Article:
5. how do I get a 403(b) plan

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Information about 5. how do I get a 403(b) plan

Published on March 7, 2014

Author: nebspensions

Source: slideshare.net


The 5th installment of a 6 part series with everything you ever wanted to know about 403(b) plans

5. How Do I Get A 403(b) Plan? Ok, now that we’ve described all the wonderful features and benefits of participating in your organization’s 403(b) plan, how do you join one? The first step is to check with the administrator, human resources department, director, or other person or committee responsible for the plan. Does your organization offer a 403(b) plan? If not, your organization may not be able to offer a 403(b) plan because it is not considered an eligible plan sponsor, but that might not preclude your employer from offering a 401(k) or other similar plan. Your employer may not offer a retirement plan due to budgetary constraints, or lack of interest in participating by eligible employees, or because of a lack of understanding about the benefits of offering a retirement plan or the belief that a plan will increase the workload of an already understaffed operation. All of these reasons can be valid concerns, and many times, depending on your personal income level, you may still be able to start and contribute to an Individual Retirement Account (IRA) if your employer does not have a 403(b) plan at work. IRAs come in many “flavors” – traditional or Roth, or spousal IRAs, to name a few. All have slightly different features, the descriptions of which are beyond the scope of this information. When starting or contributing to an IRA, it’s usually a good idea to check with a qualified advisor, such as an accountant or consultant, who is familiar with your own specific financial situation to avoid potential tax problems, such as over-contributing. But if you are lucky enough to be employed by an organization that offers a 403(b) plan, you should take advantage of this benefit and join the plan as soon as you are able to. Most plans have some sort of eligibility “waiting period.” The most common provision is that an eligible employee must attain age 21 and have worked for the organization for one year on a full time basis in order to join the plan. Enrollment periods may be limited to certain times, such as the first of each month or quarter, after you have met the eligibility requirements. If your employer offers a 403(b) plan, you should receive a periodic notice of your eligibility to make deferrals into the plan, but if you are unsure, again, check the documents you may have received when you were first hired, or ask the person or committee responsible for the plan’s operations. You can generally stop making salary deferrals at any time, although your plan may require another smaller waiting period, such as the next month, or the first day of the next payroll period, in order to restart contributing once you have met the initial eligibility to join the plan. One of the good things about a 403(b) or 401(k) plan is the “automatic” withholding of contributions from your paycheck and depositing those contributions into the plan each payday. In fact, many plans now have an “automatic enrollment” feature, whereby your employer will set up your paycheck with a minimal base amount of 403(b) contribution, such as 3% of pay, from the first day an employee is hired, without any involvement on the part of the employee, and those employees who do not wish to participate must complete a form in order to stop the contributions. The idea behind this “negative enrollment” is that inertia on the part of employees can be utilized to force a certain minimum level of participation in the plan, so that employees who might not otherwise be able to save will do so automatically, because it takes more effort to elect NOT to contribute than it does to simple do nothing and let salary deferrals continue to accumulate in the plan. The automatic amount or percentage is then gradually increased each year, with a maximum cap on contributions, generally 10% of pay. The employee can opt out from making salary deferral contributions at any time during his/her tenure with the organization. NEXT: WHAT HAPPENS TO MY 403(b) PLAN WHEN I LEAVE, RETIRE, OR DIE?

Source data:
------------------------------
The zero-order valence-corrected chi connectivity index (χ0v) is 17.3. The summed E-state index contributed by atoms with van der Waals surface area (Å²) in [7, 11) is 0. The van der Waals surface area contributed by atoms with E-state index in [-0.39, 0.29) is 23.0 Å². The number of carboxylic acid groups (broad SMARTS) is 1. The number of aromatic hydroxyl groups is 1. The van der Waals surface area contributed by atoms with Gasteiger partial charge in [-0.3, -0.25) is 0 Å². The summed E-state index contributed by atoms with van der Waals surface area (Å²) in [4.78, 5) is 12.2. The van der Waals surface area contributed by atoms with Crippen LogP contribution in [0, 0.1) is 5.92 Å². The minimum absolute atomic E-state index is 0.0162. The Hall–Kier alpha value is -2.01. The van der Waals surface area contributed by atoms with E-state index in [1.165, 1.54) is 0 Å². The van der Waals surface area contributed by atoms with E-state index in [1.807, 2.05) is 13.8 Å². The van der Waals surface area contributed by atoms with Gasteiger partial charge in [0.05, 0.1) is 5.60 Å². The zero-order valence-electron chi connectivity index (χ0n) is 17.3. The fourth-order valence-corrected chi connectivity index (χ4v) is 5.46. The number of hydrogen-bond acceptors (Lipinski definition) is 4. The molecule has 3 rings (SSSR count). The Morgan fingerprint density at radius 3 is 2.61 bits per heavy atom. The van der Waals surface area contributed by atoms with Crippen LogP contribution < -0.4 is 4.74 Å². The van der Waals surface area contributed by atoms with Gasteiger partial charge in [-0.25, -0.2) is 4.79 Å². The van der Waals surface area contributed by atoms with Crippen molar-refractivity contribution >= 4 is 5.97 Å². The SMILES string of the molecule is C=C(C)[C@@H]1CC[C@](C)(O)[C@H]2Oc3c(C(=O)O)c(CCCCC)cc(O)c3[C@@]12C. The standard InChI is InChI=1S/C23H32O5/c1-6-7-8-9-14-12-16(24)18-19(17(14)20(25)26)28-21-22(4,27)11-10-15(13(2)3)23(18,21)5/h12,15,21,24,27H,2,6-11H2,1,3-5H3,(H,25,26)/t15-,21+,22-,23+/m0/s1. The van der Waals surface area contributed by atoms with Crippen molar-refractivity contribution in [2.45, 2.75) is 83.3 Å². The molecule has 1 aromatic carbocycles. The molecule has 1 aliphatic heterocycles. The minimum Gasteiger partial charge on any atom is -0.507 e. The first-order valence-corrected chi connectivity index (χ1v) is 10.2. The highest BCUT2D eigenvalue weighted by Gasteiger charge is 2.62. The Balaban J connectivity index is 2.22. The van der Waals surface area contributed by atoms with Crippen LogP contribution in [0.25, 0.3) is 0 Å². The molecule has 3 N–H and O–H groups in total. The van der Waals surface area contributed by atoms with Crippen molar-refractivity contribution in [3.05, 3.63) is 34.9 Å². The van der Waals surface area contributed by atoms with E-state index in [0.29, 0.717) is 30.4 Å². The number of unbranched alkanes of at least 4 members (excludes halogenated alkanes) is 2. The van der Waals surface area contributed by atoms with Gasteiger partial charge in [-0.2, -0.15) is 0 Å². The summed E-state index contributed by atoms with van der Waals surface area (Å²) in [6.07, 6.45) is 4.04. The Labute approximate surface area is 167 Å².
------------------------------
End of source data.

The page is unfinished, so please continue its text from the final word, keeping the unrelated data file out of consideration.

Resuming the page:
DISCLAIMER: The information expressed herein is for informational purposes only and is not to be construed as tax or legal advice. The opinions expressed are solely those of the author. BIO: Nora Bethman, CEBS, QKA, ERPA President, National Employee Benefit Services, Inc. Ms. Bethman is the owner of National Employee Benefit Services, Inc., a Third Party Retirement Plan Administration firm in Lincolnshire, IL. She has over 20 years of experience as a qualified retirement plan administrator. She has extensive experience in 403(b) plan setup, administration, and problem resolution. Contact 847-808-0940 or info@nebspensions.com for a free retirement plan review to see how your organization can start or improve its retirement program, or visit www.nebspensions.com for more information.

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